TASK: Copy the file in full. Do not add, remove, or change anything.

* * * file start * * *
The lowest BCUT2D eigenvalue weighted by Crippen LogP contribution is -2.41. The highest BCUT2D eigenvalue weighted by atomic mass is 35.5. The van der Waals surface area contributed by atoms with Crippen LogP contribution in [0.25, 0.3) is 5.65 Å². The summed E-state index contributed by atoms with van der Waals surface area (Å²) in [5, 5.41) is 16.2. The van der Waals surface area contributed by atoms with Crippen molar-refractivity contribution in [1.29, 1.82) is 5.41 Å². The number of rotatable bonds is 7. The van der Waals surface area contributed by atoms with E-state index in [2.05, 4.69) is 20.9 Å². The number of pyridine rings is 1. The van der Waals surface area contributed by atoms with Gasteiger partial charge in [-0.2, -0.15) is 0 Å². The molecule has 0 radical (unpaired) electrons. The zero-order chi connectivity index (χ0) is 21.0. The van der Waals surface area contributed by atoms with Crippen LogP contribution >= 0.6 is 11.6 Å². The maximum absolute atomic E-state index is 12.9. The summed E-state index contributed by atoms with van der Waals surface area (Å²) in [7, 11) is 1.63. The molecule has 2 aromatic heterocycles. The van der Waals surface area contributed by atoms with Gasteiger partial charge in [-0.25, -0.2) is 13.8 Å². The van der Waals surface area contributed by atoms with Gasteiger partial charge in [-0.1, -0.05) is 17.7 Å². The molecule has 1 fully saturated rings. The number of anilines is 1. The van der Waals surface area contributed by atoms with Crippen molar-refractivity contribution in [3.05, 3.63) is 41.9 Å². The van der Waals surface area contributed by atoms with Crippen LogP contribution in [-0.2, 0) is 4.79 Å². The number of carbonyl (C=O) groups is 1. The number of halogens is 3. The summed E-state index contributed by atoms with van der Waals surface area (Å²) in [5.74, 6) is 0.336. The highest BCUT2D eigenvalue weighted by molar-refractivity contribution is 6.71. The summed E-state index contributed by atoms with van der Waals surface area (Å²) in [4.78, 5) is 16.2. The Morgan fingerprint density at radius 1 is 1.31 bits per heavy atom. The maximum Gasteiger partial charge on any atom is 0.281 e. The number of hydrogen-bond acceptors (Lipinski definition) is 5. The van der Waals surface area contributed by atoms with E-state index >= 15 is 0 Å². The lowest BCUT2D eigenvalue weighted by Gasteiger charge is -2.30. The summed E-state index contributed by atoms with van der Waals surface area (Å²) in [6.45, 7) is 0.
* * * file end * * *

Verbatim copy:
The lowest BCUT2D eigenvalue weighted by Crippen LogP contribution is -2.41. The highest BCUT2D eigenvalue weighted by atomic mass is 35.5. The van der Waals surface area contributed by atoms with Crippen LogP contribution in [0.25, 0.3) is 5.65 Å². The summed E-state index contributed by atoms with van der Waals surface area (Å²) in [5, 5.41) is 16.2. The van der Waals surface area contributed by atoms with Crippen molar-refractivity contribution in [1.29, 1.82) is 5.41 Å². The number of rotatable bonds is 7. The van der Waals surface area contributed by atoms with E-state index in [2.05, 4.69) is 20.9 Å². The number of pyridine rings is 1. The van der Waals surface area contributed by atoms with Gasteiger partial charge in [-0.2, -0.15) is 0 Å². The molecule has 0 radical (unpaired) electrons. The zero-order chi connectivity index (χ0) is 21.0. The van der Waals surface area contributed by atoms with Crippen LogP contribution >= 0.6 is 11.6 Å². The maximum absolute atomic E-state index is 12.9. The summed E-state index contributed by atoms with van der Waals surface area (Å²) in [7, 11) is 1.63. The molecule has 2 aromatic heterocycles. The van der Waals surface area contributed by atoms with Gasteiger partial charge in [-0.25, -0.2) is 13.8 Å². The van der Waals surface area contributed by atoms with Gasteiger partial charge in [-0.1, -0.05) is 17.7 Å². The molecule has 1 fully saturated rings. The number of anilines is 1. The van der Waals surface area contributed by atoms with Crippen molar-refractivity contribution in [3.05, 3.63) is 41.9 Å². The van der Waals surface area contributed by atoms with Crippen LogP contribution in [-0.2, 0) is 4.79 Å². The number of carbonyl (C=O) groups is 1. The number of halogens is 3. The summed E-state index contributed by atoms with van der Waals surface area (Å²) in [5.74, 6) is 0.336. The highest BCUT2D eigenvalue weighted by molar-refractivity contribution is 6.71. The summed E-state index contributed by atoms with van der Waals surface area (Å²) in [4.78, 5) is 16.2. The Morgan fingerprint density at radius 1 is 1.31 bits per heavy atom. The maximum Gasteiger partial charge on any atom is 0.281 e. The number of hydrogen-bond acceptors (Lipinski definition) is 5. The van der Waals surface area contributed by atoms with E-state index >= 15 is 0 Å². The lowest BCUT2D eigenvalue weighted by Gasteiger charge is -2.30. The summed E-state index contributed by atoms with van der Waals surface area (Å²) in [6.45, 7) is 0.